January 14, 2013 / 7:00 PM / in 5 years

French labour deal is small boon for jobs

* Deal is a victory for Hollande’s ‘talk-first’ approach

* Will help to limit rise of unemployment in 2013-14

* CEOs, economists say further reform needed

By Nicholas Vinocur

PARIS, Jan 14 (Reuters) - French unions and employers have risen to President Francois Hollande’s call for a “historic” deal overhauling labour rules but it will take more than this to defeat rising unemployment.

The first to gain from Friday’s accord, announced after three months of tense talks, was Hollande and his “dialogue first” approach to reform, wagering that long-time adversaries could agree far-reaching changes to the labour code.

The Socialist president will present to parliament in March a draft law sanctioned by most labour groups, pre-empting the resistance that floored previous, centre-right governments when they tried to reform without union backing.

But economic results - a pick-up in growth or job creation - may not match the political breakthrough. National statistics office INSEE projected in December that jobless claims would hit a 15-year high at mid-year.

“Such compromise is rare in France and merits praise,” Societe Generale economist Michel Martinez wrote in a research note. “But this does little to change the long-term outlook, as further reform is required.”

Economists say the deal should boost France’s credibility with investors and credit ratings agencies. Standard & Poor’s has repeatedly cited “labour market rigidity” in its negative outlook on France’s AA+ debt rating.

“The idea that things are moving in France through social dialogue is an extremely powerful signal on the international level,” Louis Gallois, ex-CEO of EADS and author of a report now shaping the government’s competitiveness drive, told Reuters.

The deal should allow firms in difficulty to put some workers on shorter hours temporarily, with new rights to dismiss those who refuse to participate. Recourse to such “partial unemployment” arrangements will be simplified and expanded, following Germany’s “kurzarbeit” job-preservation model.

“When I saw the final draft I said: hats off, this is a courageous deal,” said Pierre Vauterin, chief executive of CBA aeronautics, a subsidiary of the U.S. group Triumph. “This goes in the right direction for companies, which will feel more freedom in making their hiring decisions.”

If companies must dismiss workers, the deal absolves them of the need to prioritise in order of seniority and experience. It also cuts the time limit for disputing unfair dismissals to 24 months from five years previously.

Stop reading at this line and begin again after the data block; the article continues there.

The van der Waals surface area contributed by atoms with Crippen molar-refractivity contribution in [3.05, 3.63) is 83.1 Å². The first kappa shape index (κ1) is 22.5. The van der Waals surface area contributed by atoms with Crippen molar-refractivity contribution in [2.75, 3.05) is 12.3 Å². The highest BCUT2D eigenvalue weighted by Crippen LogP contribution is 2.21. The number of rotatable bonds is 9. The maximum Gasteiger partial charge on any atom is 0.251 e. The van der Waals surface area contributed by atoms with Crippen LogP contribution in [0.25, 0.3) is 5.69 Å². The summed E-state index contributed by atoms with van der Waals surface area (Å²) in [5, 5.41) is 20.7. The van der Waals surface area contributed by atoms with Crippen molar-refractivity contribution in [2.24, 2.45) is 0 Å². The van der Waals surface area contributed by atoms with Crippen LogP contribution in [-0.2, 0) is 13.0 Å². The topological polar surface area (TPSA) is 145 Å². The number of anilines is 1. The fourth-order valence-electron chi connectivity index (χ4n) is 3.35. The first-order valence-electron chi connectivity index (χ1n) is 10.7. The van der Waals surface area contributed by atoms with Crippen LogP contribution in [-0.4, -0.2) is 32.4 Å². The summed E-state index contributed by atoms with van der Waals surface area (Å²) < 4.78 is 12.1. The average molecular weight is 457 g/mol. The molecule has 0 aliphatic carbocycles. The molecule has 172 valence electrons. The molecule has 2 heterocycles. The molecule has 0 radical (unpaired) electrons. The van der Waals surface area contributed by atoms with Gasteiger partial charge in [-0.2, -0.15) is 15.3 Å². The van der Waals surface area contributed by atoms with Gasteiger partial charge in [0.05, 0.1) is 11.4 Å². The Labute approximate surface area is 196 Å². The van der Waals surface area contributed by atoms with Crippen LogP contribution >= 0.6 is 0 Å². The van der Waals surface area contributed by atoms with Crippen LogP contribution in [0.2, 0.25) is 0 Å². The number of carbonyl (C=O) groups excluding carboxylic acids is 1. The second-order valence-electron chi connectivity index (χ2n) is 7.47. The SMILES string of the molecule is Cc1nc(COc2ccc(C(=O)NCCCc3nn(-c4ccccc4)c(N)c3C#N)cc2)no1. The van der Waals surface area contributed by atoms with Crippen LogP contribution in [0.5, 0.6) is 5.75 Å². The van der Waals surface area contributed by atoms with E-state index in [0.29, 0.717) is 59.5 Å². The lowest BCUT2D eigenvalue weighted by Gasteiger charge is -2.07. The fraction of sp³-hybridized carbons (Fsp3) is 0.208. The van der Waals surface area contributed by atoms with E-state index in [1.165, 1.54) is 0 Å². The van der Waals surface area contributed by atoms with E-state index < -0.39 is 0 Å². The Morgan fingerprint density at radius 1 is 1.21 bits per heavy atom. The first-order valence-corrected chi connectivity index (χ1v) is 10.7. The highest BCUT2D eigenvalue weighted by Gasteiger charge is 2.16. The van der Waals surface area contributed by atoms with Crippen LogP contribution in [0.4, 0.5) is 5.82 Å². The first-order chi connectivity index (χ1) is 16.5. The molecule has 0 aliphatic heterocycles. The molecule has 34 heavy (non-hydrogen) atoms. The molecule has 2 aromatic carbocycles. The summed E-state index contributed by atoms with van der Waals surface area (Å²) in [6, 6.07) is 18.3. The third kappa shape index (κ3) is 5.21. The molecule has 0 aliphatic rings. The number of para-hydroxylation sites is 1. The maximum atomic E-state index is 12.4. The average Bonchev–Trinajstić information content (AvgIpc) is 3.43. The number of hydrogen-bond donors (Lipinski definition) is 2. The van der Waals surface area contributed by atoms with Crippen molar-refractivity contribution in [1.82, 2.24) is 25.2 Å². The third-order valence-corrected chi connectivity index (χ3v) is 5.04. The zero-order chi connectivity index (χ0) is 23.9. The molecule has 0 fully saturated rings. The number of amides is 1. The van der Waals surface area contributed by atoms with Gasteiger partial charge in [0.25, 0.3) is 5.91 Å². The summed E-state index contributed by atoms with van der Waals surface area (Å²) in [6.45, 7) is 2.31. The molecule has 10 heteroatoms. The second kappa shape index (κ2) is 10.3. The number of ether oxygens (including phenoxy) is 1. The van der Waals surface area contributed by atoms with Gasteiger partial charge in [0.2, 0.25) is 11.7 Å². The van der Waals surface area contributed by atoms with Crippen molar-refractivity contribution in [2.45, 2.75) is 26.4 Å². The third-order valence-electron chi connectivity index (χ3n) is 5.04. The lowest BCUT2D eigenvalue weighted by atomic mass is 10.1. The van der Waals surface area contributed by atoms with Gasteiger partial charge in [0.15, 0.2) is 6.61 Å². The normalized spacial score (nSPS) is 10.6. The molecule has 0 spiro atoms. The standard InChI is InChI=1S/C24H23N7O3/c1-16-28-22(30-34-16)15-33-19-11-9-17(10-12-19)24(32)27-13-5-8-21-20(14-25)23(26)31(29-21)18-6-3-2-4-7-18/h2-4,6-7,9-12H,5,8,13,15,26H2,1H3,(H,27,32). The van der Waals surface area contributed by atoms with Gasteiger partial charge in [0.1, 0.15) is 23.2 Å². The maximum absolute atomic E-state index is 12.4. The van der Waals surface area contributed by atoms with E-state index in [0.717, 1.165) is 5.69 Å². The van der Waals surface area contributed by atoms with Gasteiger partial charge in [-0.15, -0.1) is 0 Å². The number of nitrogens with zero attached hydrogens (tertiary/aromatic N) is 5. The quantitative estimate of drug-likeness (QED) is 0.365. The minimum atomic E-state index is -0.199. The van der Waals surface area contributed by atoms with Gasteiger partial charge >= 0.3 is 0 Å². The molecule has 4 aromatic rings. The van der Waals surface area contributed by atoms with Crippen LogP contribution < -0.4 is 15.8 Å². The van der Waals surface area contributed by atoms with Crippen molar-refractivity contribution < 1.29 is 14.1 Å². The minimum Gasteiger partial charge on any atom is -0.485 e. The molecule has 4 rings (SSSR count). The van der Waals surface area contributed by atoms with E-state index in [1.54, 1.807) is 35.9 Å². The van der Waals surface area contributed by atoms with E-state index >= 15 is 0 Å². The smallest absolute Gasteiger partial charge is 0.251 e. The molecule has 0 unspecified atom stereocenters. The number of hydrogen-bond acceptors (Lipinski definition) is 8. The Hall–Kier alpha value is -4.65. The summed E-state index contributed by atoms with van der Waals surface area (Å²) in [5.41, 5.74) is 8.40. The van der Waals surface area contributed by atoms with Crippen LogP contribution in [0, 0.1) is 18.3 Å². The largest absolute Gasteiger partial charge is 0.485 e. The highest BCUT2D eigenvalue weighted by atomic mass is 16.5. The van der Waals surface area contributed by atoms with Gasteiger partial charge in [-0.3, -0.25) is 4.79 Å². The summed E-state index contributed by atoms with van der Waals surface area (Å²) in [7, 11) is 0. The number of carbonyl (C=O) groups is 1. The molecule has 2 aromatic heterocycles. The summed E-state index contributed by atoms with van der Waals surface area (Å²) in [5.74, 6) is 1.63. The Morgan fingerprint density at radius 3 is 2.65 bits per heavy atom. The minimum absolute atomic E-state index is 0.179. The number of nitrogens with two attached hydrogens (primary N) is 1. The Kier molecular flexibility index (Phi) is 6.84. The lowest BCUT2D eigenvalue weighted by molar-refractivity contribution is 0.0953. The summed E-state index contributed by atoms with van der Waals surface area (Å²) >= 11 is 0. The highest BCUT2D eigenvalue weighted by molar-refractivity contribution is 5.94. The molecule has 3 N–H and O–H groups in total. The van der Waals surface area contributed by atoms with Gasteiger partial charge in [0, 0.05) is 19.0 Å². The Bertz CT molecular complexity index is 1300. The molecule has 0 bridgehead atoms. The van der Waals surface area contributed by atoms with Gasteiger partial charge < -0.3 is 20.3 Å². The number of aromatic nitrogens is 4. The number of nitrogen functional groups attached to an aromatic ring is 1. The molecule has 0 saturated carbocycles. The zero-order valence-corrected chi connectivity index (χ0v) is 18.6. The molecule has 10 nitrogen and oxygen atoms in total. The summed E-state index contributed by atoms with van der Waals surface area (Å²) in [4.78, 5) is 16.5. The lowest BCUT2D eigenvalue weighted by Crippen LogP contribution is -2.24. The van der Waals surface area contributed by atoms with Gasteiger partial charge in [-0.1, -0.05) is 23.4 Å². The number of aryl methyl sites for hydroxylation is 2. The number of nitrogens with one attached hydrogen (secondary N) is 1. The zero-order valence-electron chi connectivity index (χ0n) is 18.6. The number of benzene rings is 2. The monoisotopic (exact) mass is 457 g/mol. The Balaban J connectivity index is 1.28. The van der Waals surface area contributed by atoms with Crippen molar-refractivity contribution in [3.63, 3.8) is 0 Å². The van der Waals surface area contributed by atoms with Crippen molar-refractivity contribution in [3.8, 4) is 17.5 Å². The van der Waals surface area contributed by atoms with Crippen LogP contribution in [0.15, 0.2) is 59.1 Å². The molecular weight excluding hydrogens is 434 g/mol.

Such changes may ease worries about hiring. “Some of these small firms have a visibility of one, two months for orders,” Vauterin said. “This will help them breathe.”


But Vauterin, who manages 60 people and was part of a committee of small business leaders advising negotiators for the employers, was circumspect about the overall impact.

“We’re not going to pull 500,000 jobs out of a hat,” he said, adding his peers had pushed for tougher changes to the 3,200-page labour code on issues such as absenteeism, measured at 14.5 days per worker by Alma Consulting Group.

Efforts to get people into work include 20 billion euros ($27 billion) in annual tax credits for companies and state subsidies to create 150,000 youth jobs this year and next. Some 650,000 senior employees are seen retiring in 2013.

“Will this be enough? No. But it’s going to limit the rise in unemployment,” said Eric Heyer, economist at the OFCE economic think tank, which is close to the Socialist Party. The OFCE expects unemployment to rise this year, he added.

Unions and employer groups will start a new round of talks on the jobless benefit system, which they operate jointly, by year-end. The goal is to bring the UNEDIC fund’s deficit, seen growing to 5 billion euros in 2012, under control.

But the changes employers want on this may be harder to achieve. Unlike the labour deal, which had deep consequences but could be difficult for average workers to decipher, changes to the benefit system are easily understood.

“For once, we have a deal that subtracts, rather than adds, pages to our labour code,” said Vauterin. “We should be happy with that. But much remains to be done.”

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